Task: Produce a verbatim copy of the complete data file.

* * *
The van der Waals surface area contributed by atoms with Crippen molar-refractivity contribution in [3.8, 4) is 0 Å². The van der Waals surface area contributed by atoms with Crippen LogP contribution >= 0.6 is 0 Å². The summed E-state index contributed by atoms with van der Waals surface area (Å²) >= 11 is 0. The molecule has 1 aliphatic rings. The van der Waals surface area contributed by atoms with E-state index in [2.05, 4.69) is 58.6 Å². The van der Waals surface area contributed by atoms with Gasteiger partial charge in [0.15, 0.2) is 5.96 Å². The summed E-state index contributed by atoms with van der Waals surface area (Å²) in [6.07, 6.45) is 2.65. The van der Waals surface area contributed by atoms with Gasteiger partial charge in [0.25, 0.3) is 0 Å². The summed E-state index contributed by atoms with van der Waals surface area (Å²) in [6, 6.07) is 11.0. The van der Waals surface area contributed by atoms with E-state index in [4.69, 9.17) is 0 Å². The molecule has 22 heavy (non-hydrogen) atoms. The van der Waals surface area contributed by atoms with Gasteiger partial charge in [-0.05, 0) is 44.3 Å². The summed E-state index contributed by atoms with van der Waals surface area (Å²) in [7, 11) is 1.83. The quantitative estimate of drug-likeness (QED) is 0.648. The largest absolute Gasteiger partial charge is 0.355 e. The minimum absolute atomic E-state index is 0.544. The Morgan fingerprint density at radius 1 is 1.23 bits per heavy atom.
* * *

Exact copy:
The van der Waals surface area contributed by atoms with Crippen molar-refractivity contribution in [3.8, 4) is 0 Å². The van der Waals surface area contributed by atoms with Crippen LogP contribution >= 0.6 is 0 Å². The summed E-state index contributed by atoms with van der Waals surface area (Å²) >= 11 is 0. The molecule has 1 aliphatic rings. The van der Waals surface area contributed by atoms with E-state index in [2.05, 4.69) is 58.6 Å². The van der Waals surface area contributed by atoms with Gasteiger partial charge in [0.15, 0.2) is 5.96 Å². The summed E-state index contributed by atoms with van der Waals surface area (Å²) in [6.07, 6.45) is 2.65. The van der Waals surface area contributed by atoms with Gasteiger partial charge in [0.25, 0.3) is 0 Å². The summed E-state index contributed by atoms with van der Waals surface area (Å²) in [6, 6.07) is 11.0. The van der Waals surface area contributed by atoms with E-state index in [4.69, 9.17) is 0 Å². The molecule has 22 heavy (non-hydrogen) atoms. The van der Waals surface area contributed by atoms with Gasteiger partial charge in [-0.05, 0) is 44.3 Å². The summed E-state index contributed by atoms with van der Waals surface area (Å²) in [7, 11) is 1.83. The quantitative estimate of drug-likeness (QED) is 0.648. The largest absolute Gasteiger partial charge is 0.355 e. The minimum absolute atomic E-state index is 0.544. The Morgan fingerprint density at radius 1 is 1.23 bits per heavy atom.